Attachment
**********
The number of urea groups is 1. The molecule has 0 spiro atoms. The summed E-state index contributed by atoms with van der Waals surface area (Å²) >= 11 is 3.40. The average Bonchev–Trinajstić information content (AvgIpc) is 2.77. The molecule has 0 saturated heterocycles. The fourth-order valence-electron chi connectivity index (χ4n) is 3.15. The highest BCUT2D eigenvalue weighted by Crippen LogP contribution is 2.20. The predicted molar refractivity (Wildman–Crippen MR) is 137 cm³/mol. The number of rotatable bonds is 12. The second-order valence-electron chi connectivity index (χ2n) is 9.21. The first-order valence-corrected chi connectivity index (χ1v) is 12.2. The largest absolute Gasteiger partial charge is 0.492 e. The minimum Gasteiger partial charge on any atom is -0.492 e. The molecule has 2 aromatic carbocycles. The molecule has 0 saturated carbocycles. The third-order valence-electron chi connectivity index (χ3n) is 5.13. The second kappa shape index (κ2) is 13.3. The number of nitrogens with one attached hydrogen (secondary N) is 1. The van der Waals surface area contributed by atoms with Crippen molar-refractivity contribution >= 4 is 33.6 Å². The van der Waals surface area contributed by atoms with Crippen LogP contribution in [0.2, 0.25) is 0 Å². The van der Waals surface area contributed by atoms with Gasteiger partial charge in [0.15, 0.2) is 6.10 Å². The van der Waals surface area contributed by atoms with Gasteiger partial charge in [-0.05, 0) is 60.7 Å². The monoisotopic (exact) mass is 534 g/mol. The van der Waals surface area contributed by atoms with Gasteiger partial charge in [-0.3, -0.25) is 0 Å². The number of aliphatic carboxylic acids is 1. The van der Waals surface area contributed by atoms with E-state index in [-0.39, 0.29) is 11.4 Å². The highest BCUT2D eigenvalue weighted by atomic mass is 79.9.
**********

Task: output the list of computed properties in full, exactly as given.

The number of urea groups is 1. The molecule has 0 spiro atoms. The summed E-state index contributed by atoms with van der Waals surface area (Å²) >= 11 is 3.40. The average Bonchev–Trinajstić information content (AvgIpc) is 2.77. The molecule has 0 saturated heterocycles. The fourth-order valence-electron chi connectivity index (χ4n) is 3.15. The highest BCUT2D eigenvalue weighted by Crippen LogP contribution is 2.20. The predicted molar refractivity (Wildman–Crippen MR) is 137 cm³/mol. The number of rotatable bonds is 12. The second-order valence-electron chi connectivity index (χ2n) is 9.21. The first-order valence-corrected chi connectivity index (χ1v) is 12.2. The largest absolute Gasteiger partial charge is 0.492 e. The minimum Gasteiger partial charge on any atom is -0.492 e. The molecule has 2 aromatic carbocycles. The molecule has 0 saturated carbocycles. The third-order valence-electron chi connectivity index (χ3n) is 5.13. The second kappa shape index (κ2) is 13.3. The number of nitrogens with one attached hydrogen (secondary N) is 1. The van der Waals surface area contributed by atoms with Crippen molar-refractivity contribution >= 4 is 33.6 Å². The van der Waals surface area contributed by atoms with Crippen LogP contribution in [0.2, 0.25) is 0 Å². The van der Waals surface area contributed by atoms with Gasteiger partial charge in [0.15, 0.2) is 6.10 Å². The van der Waals surface area contributed by atoms with Gasteiger partial charge in [-0.05, 0) is 60.7 Å². The monoisotopic (exact) mass is 534 g/mol. The van der Waals surface area contributed by atoms with Gasteiger partial charge in [-0.3, -0.25) is 0 Å². The number of aliphatic carboxylic acids is 1. The van der Waals surface area contributed by atoms with E-state index in [-0.39, 0.29) is 11.4 Å². The highest BCUT2D eigenvalue weighted by atomic mass is 79.9.